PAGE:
Jason Shelton

JASON SHELTON

Littering is not a new topic yet continues to be one of the ongoing problems in Tupelo. Most of us remember Iron Eyes Cody on the 1970’s “Keep America Beautiful” commercial. During that time, a huge nationwide effort was made to bring awareness to the matter of littering. Through the years many campaigns have been launched both nationally and locally to educate the public about the affects of litter in our communities. As mayor, my concern is the problem of litter locally and how it affects our city and neighborhoods, economy, environment and quality of life.

We know that litter costs our city, county and state money, but there are also indirect costs our residents pay for litter including property value, tourism, businesses and development. Along with spending taxpayer dollars to clean up litter along our roadways, litter also lowers property values, loses valuable tourist dollars for Tupelo, and is a contributing factor in the overall disintegration of neighborhoods. The appearance of a city and its neighborhoods is also a factor when companies and businesses are looking at communities in which to locate. Unsightly litter translates into lack of pride in a community and can deter an industry from locating in our city, eliminating jobs that could be created.

Keep America Beautiful surveyed homeowners, realtors, and business development officials nationally and released the following statistics:

• 93% of homeowners say a littered neighborhood would decrease their assessment of a home’s value and influences their decision to purchase a property.

• 36% of business development officials say that litter impacts a decision to locate to a community.

• 55% of realtors think that litter reduces property values by about 9%.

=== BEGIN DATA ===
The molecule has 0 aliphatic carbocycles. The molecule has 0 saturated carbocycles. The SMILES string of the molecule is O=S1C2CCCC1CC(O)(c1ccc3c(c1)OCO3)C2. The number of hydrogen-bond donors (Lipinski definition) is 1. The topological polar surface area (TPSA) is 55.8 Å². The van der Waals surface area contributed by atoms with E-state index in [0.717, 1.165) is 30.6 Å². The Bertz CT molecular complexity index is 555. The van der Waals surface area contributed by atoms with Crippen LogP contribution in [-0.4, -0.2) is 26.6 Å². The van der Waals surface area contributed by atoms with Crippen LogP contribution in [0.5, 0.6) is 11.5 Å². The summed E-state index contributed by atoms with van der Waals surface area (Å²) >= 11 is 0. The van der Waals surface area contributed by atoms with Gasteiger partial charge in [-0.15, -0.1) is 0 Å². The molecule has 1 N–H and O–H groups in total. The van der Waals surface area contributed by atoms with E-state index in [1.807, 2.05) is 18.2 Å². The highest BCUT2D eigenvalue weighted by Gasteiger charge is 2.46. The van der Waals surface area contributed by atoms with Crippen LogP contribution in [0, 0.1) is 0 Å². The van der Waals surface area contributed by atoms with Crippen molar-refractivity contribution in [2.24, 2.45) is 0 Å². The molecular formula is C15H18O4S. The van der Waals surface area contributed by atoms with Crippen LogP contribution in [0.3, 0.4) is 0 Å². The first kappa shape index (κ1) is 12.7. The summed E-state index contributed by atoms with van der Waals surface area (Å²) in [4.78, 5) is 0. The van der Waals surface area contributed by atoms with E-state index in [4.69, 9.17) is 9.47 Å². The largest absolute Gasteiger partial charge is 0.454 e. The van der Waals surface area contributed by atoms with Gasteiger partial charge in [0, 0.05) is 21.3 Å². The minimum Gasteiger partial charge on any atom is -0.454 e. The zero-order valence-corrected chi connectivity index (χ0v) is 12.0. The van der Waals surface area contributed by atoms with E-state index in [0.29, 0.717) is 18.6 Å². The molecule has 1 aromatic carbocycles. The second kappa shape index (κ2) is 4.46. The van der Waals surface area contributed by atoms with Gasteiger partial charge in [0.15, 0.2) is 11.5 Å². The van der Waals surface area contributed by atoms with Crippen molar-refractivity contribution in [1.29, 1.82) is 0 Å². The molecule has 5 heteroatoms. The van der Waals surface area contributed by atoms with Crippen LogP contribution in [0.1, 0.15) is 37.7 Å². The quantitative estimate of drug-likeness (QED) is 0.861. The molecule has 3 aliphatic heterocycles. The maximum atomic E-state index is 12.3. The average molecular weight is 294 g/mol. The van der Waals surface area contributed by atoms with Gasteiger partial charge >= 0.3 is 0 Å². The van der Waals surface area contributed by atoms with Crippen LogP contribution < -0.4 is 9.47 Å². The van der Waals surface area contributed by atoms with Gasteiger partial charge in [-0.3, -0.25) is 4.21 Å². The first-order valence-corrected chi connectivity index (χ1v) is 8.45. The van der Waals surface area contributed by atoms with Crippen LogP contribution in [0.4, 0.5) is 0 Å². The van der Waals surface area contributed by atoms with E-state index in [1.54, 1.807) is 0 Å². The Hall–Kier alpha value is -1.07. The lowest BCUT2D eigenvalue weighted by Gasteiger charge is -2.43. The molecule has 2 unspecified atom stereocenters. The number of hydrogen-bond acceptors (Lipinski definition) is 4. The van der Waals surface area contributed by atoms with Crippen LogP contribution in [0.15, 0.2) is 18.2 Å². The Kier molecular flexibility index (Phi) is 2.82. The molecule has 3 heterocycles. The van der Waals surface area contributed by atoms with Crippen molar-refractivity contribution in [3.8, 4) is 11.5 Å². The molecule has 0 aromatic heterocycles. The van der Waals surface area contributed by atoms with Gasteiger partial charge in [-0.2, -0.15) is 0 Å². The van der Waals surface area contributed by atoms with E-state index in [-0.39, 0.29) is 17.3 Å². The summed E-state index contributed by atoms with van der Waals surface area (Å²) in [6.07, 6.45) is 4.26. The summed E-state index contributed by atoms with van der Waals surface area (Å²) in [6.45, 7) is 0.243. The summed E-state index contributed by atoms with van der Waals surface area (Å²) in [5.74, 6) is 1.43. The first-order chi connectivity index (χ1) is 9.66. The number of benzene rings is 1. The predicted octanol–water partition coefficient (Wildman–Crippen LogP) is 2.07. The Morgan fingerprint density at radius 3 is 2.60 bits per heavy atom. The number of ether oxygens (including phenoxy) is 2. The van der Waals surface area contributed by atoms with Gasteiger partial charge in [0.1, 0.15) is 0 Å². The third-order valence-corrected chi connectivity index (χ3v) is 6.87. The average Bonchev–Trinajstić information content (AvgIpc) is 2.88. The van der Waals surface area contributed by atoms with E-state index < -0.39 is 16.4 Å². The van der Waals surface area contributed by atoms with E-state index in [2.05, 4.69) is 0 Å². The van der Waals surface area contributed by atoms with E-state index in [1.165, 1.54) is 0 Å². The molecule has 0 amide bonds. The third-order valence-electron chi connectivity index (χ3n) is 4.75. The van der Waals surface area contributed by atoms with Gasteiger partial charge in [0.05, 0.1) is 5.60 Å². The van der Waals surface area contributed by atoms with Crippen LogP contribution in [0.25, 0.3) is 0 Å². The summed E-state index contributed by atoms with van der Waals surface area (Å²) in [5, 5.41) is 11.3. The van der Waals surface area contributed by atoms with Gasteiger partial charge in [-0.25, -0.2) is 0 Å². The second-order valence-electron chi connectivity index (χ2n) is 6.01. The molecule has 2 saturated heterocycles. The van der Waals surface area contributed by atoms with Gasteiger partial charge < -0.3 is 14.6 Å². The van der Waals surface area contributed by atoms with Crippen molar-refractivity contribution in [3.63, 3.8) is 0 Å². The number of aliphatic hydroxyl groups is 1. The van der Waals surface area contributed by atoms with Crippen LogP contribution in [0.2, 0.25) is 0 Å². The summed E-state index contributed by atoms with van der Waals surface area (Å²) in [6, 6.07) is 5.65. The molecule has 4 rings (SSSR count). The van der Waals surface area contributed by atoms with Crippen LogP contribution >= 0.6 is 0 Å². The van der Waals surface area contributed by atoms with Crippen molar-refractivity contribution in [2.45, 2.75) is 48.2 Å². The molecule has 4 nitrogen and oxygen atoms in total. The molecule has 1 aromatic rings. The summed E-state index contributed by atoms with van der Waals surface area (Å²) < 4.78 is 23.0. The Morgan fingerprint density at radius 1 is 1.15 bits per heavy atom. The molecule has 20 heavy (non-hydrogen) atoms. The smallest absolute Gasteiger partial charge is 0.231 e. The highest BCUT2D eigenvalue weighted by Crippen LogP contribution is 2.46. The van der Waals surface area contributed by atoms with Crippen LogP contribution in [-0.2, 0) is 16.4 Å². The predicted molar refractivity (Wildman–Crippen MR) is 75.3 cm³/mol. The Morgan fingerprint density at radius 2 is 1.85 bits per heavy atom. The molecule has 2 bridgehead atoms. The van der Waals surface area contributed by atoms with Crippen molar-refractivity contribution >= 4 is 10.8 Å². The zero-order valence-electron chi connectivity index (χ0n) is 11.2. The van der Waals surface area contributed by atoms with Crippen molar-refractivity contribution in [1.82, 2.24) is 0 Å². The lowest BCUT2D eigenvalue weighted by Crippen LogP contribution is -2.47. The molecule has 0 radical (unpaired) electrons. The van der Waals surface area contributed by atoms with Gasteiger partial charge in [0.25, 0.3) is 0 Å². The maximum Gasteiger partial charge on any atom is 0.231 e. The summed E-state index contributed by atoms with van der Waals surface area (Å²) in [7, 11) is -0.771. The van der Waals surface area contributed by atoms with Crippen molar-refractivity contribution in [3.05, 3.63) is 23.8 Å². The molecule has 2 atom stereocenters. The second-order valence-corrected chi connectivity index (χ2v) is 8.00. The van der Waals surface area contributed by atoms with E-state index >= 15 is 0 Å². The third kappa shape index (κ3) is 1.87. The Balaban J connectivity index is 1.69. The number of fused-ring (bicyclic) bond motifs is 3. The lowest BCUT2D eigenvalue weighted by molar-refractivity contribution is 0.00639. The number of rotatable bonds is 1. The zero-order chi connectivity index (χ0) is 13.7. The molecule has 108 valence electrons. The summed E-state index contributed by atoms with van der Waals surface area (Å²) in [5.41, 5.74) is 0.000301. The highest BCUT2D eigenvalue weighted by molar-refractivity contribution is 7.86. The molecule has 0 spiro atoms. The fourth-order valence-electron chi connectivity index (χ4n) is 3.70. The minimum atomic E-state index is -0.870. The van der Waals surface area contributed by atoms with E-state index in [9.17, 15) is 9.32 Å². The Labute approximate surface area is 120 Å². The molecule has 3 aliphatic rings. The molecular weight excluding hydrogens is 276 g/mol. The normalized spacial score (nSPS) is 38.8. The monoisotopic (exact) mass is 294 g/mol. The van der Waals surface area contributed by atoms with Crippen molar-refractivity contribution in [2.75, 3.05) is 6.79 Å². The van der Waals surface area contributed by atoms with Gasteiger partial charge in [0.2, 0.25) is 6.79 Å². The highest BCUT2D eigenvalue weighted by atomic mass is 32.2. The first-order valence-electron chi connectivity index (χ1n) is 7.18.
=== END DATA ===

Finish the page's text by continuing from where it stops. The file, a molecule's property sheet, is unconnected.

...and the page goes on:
• 60% of property appraisers would reduce a home’s value if neighborhood is littered.

• The presence of litter in a community decreases property values by a little over 7%, according to the National Association of Home Builders pricing model.

Tupelo is a wonderful community to live, work, play and visit. We have so much to be proud of. Tupelo has a year-round litter program managed by our city courts, but we still need your help. I hope that you will join our effort to keep Tupelo beautiful, as each of us share a responsibility to keep our city clean and attractive. The city of Tupelo has partnered with Keep Tupelo Beautiful to launch a campaign, the Tupelo Trash Challenge. We are challenging everyone to contribute to the solution of litter in our city, especially to honor Tupelo’s Sesquicentennial. During the months of February and March, we are asking groups to pick up litter along streets and roadways, around businesses, parks and neighborhoods. All groups are welcome and encouraged to participate including our schools, businesses, churches, sports teams, non-profits and neighborhood associations. Choose an area for improvement, pick up trash, then take a selfie or video of your group and post to social media using the hashtag: #TupeloTrashChallenge

In your post, challenge two to three friends, businesses, or other groups to do the same. Photos and videos will be shared on city of Tupelo social media accounts. Free trash bags will be provided and can be picked up at Tupelo City Hall.

We hope that the #TupeloTrashChallenge will be a fun way to help tackle the problem of litter in our community. A litter-free Tupelo starts with one person, one community, one business, and one city coming together to create a clean and green city now and for future generations. The coordination and collaboration of city departments, businesses and community groups can make a huge impact in cleaning up Tupelo.

Tupelo is a pretty amazing place. With so much to do and so much to see, let’s make it even better with an all-out community effort to tidy up. With your help, we’ll make Tupelo shine and look its very best for our 150th Birthday. I challenge you with the #TupeloTrashChallenge … let’s get busy!

JASON SHELTON is the mayor of Tupelo. Readers can contact him at jason.shelton@tupeloms.gov

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